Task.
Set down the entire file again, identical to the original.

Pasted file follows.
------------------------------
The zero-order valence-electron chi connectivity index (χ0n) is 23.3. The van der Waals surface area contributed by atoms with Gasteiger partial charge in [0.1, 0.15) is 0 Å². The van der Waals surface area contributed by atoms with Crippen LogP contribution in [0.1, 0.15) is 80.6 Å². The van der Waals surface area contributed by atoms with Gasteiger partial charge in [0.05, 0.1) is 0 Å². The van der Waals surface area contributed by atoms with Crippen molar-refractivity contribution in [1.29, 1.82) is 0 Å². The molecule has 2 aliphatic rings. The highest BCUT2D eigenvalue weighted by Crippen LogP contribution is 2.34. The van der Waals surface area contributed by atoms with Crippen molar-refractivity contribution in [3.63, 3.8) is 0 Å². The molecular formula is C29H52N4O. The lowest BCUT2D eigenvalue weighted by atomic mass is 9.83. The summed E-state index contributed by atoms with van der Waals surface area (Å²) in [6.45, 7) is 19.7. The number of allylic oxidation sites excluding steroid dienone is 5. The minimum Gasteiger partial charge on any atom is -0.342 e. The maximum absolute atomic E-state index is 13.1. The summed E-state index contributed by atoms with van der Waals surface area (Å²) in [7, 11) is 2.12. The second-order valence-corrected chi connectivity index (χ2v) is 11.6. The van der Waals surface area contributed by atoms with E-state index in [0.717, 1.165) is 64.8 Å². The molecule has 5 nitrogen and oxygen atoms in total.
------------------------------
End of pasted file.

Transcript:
The zero-order valence-electron chi connectivity index (χ0n) is 23.3. The van der Waals surface area contributed by atoms with Gasteiger partial charge in [0.1, 0.15) is 0 Å². The van der Waals surface area contributed by atoms with Crippen LogP contribution in [0.1, 0.15) is 80.6 Å². The van der Waals surface area contributed by atoms with Gasteiger partial charge in [0.05, 0.1) is 0 Å². The van der Waals surface area contributed by atoms with Crippen molar-refractivity contribution in [1.29, 1.82) is 0 Å². The molecule has 2 aliphatic rings. The highest BCUT2D eigenvalue weighted by Crippen LogP contribution is 2.34. The van der Waals surface area contributed by atoms with Crippen molar-refractivity contribution in [3.63, 3.8) is 0 Å². The molecular formula is C29H52N4O. The lowest BCUT2D eigenvalue weighted by atomic mass is 9.83. The summed E-state index contributed by atoms with van der Waals surface area (Å²) in [6.45, 7) is 19.7. The number of allylic oxidation sites excluding steroid dienone is 5. The minimum Gasteiger partial charge on any atom is -0.342 e. The maximum absolute atomic E-state index is 13.1. The summed E-state index contributed by atoms with van der Waals surface area (Å²) in [7, 11) is 2.12. The second-order valence-corrected chi connectivity index (χ2v) is 11.6. The van der Waals surface area contributed by atoms with E-state index in [0.717, 1.165) is 64.8 Å². The molecule has 5 nitrogen and oxygen atoms in total.